Booster club seeks return of U of M men’s tennis with help from creative funding solution

This past fall, the University of Minnesota Board of Regents voted 7-5 to discontinue Gopher men’s tennis, men’s gymnastics, and men’s indoor track and field after the 2020-2021 season, citing financial concerns due to the pandemic.

In the months that have followed that vote, there’s been an effort underway to save men’s tennis.

The Baseline Tennis Club – the athletic booster club for the U of M men’s tennis club - says they have a creative solution that would keep the men’s tennis program running. Now, they just need the Board of Regents to listen.

Though it's been months since the decision, the news still stings for University of Minnesota tennis players.

"I was really surprised, as was everybody," said player Jackson Allen. "It was shock turned to sadness turned to what can we do to save the team?"

"We care about the student athletes; their lives have been disrupted forever based on this decision," said John Phillips, board member of the Baseline Tennis Club.

The vote was a disappointment for athletes, fans, and the booster club that supports the tennis program, but the club says they have a creative way to keep men’s tennis going: by using private funds that are already raised.

"Our calculations are that the men’s tennis program - and this is according to the Athletic Department - is about $700,000 in expenses per year. So, what we’ve raised, including the endowment, would cover the cost of the program for four to five years," Phillips said.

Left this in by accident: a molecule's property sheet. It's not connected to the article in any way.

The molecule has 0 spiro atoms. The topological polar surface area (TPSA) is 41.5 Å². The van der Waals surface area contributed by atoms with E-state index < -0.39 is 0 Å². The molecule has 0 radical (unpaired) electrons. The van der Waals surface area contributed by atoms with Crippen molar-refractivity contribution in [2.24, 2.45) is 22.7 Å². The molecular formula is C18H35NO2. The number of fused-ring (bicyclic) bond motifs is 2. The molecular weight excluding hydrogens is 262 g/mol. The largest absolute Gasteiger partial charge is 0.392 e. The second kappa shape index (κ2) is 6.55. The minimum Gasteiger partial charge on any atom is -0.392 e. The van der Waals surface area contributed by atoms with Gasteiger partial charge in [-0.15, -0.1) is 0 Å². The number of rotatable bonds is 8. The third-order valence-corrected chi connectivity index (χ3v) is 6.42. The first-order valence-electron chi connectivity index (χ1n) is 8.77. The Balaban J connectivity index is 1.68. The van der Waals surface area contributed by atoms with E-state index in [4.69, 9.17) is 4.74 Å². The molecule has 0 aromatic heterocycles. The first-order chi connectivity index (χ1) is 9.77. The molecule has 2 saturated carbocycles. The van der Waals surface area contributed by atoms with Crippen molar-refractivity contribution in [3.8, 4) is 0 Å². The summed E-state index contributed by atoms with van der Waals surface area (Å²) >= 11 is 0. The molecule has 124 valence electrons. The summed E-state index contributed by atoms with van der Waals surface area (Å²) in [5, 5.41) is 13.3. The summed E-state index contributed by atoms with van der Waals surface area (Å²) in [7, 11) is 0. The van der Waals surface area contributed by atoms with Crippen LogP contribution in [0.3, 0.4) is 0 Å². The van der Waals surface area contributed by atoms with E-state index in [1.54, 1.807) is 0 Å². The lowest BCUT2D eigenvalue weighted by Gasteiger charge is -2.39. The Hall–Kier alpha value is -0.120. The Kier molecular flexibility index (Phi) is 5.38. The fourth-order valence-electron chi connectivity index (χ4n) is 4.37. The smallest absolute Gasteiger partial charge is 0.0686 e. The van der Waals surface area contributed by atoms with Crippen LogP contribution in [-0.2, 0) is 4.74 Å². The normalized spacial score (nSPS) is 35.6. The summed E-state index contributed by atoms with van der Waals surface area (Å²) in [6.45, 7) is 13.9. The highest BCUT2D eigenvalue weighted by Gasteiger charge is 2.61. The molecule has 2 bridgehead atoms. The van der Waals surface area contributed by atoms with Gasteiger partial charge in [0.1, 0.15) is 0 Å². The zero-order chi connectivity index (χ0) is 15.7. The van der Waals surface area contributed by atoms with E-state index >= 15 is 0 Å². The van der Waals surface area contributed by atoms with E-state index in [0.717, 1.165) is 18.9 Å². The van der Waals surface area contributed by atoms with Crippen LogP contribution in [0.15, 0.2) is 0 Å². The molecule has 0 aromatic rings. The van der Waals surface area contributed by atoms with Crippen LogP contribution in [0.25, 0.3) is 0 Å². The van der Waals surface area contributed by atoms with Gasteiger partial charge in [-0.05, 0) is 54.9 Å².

The club says the goal is to eventually make the program completely self-funded - but they don’t feel the Board of Regents is listening.

"We’ve gotten guidance from supporting regents, which is very helpful, but no response to the specific points from solutions we’ve offered," Phillips said.

Some do believe it’s an idea worth listening to, such as Regent Darrin Rosha, who voted against discontinuing the three men’s programs.

"Provided there are proof of the resources, I would absolutely support retaining tennis and any sport that would have a booster capacity to be revenue-neutral for the university," Rosha said.

But, Vice Chair Steve Sviggum said the issue is more complex and costly, and that sports can’t be looked at individually.

"We have to look at the comprehensive look at the programs as it affects everything, every aspect of the university…it might be Title IX, it might be the finances, it might be diversity…we have to look at the comprehensive view at the program."

The Board of Regents meets next in February, but the booster club's proposal isn't on the agenda. However, the board said it is willing to have further conversations on the issue.